Updated semantics of `CallFuture` in Rust CDK

We have updated the semantics of CallFuture produced by ic_cdk::api::call in Rust CDK to only make the inter-canister call (i.e., call ic0::call_new, …, ic0::call_perform) when the future is actually awaited. This aligns with the Rust semantics of futures that are not supposed to do anything unless awaited (and there is a compiler warning about that if you don’t await a future). Please refer to the PR (fix: lazy CallFuture by mraszyk · Pull Request #391 · dfinity/cdk-rs · GitHub) for further motivation.

In particular, if a future is never awaited, then the inter-canister call is not performed at all. Otherwise, firing the call is postponed to the code location that awaits the future.

This means that patterns such as

let mut futs = vec![];
for m in messages.iter() { futs.push(call(m)); }
for f in futs.iter() { f.await; }

do not fire the inter-canister calls in parallel, but rather sequentially (as the inter-canister calls are awaited sequentially).

To fire the inter-canister calls in parallel, patterns such as

let mut futs = vec![];
for m in messages.iter() { futs.push(call(m)); }
let stream = futures::stream::iter(futs).buffer_unordered(16);

must be used.

Note. This change will be released in the next Rust CDK release.


Hey there @mraszyk
Great job, thanks!

Is it possible to define a custom future on the IC?
I have a use-case, when I want to suspend the execution of a user-called canister method, until another canister method is called.

Here is my code:

pub struct SharedState {
    completed: bool,
    waker: Option<Waker>,

pub struct MyFuture {
    shared_state: Arc<Mutex<SharedState>>,

impl MyFuture {
    pub fn new() -> Self {
        let shared_state = Arc::new(Mutex::new(SharedState::default()));

        unsafe { FUTURE_STATE = Some(shared_state.clone()) };

        Self { shared_state }

impl Future for MyFuture {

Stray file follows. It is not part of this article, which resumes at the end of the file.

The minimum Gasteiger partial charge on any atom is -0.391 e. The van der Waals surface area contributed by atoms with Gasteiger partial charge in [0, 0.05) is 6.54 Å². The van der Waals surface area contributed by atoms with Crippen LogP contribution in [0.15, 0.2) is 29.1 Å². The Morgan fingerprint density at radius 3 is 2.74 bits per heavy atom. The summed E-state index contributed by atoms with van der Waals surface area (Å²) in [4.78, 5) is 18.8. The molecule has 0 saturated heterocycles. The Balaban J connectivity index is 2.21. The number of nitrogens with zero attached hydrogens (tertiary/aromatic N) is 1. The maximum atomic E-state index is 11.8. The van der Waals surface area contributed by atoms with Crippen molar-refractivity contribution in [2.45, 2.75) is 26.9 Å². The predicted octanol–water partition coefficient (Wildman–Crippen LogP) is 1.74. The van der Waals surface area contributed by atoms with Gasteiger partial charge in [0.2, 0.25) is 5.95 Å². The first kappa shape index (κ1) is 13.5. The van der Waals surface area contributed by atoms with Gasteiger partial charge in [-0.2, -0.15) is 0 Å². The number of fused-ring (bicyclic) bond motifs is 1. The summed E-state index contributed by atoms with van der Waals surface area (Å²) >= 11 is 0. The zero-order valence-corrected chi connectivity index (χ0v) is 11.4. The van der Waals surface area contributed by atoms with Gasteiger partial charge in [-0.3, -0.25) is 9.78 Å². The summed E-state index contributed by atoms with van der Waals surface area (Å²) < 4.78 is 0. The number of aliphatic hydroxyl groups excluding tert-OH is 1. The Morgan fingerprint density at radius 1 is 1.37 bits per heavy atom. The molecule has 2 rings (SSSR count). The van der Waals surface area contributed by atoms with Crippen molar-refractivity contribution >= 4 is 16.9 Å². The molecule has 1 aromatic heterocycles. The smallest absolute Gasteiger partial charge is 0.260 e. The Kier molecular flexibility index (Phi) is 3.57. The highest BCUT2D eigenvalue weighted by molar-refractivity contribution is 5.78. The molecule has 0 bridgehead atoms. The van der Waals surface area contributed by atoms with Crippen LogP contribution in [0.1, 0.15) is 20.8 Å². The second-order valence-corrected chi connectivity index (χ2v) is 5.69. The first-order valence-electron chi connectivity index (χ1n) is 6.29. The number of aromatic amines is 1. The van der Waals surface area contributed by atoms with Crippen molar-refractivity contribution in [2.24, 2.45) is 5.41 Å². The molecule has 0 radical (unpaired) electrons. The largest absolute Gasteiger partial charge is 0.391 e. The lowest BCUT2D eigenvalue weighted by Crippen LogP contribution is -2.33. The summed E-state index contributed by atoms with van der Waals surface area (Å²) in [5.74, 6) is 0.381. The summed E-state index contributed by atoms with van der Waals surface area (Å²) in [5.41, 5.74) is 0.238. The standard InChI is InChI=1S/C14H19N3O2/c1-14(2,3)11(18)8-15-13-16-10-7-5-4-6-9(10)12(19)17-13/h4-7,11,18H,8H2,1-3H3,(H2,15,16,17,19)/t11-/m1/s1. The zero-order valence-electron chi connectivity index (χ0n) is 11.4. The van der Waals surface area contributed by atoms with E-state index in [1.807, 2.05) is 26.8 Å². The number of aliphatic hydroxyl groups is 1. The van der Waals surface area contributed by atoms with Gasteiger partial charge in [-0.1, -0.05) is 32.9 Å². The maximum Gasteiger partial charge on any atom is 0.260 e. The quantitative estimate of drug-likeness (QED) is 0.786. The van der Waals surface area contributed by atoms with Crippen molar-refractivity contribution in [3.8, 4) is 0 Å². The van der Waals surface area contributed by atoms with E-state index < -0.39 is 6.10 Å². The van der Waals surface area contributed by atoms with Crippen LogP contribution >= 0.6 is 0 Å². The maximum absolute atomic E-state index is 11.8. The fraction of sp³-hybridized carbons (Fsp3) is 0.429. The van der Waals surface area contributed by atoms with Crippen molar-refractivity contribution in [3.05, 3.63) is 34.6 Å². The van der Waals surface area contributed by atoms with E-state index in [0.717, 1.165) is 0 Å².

type Output = ();

    fn poll(
        self: std::pin::Pin<&mut Self>,
        cx: &mut std::task::Context<'_>,
    ) -> std::task::Poll<Self::Output> {
        let mut shared_state = self.shared_state.lock().unwrap();

        if shared_state.completed {
        } else {
            shared_state.waker = Some(cx.waker().clone());

static mut FUTURE_STATE: Option<Arc<Mutex<SharedState>>> = None;

async fn start() {
    println!("[{}] start", time());
    let f = MyFuture::new();

    println!("[{}] future created, awaiting...", time());


    println!("[{}] await finished", time());

fn resolve() {
    println!("[{}] resolving the future...", time());

    let arc = unsafe { FUTURE_STATE.as_mut().unwrap() };
    let mut future_state = arc.lock().unwrap();
    future_state.completed = true;

    if let Some(waker) = future_state.waker.take() {

    println!("[{}] future resolved", time());

Calling start returns:

Reject code: 5
Reject text: Canister rrkah-fqaaa-aaaaa-aaaaq-cai did not reply to the call

Node’s logs are:

[Canister rrkah-fqaaa-aaaaa-aaaaq-cai] [1684325125083617071] start
[Canister rrkah-fqaaa-aaaaa-aaaaq-cai] [1684325125083617071] future created, awaiting...

Any help is appreciated!

You’re getting the error Canister rrkah-fqaaa-aaaaa-aaaaq-cai did not reply to the call because start does not make any inter-canister call and thus its call context is starved after yielding control at the await statement. Without further refactoring, the only approach I can see is to replace f.await by a loop of the form

loop {
  call(id(), "noop").await;
  if future_state.completed

making an inter-canister call to a “no-op” method of the same canister to yield control. However, this would call “noop” in a tight loop and might result in a high cycle cost.

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Thanks a lot!
Could you please elaborate on what would I need to do in order to implement this behaviour efficiently?

I would recommend to refactor the code after f.await in start into a separate method that is called by resolve once the condition is met.

1 Like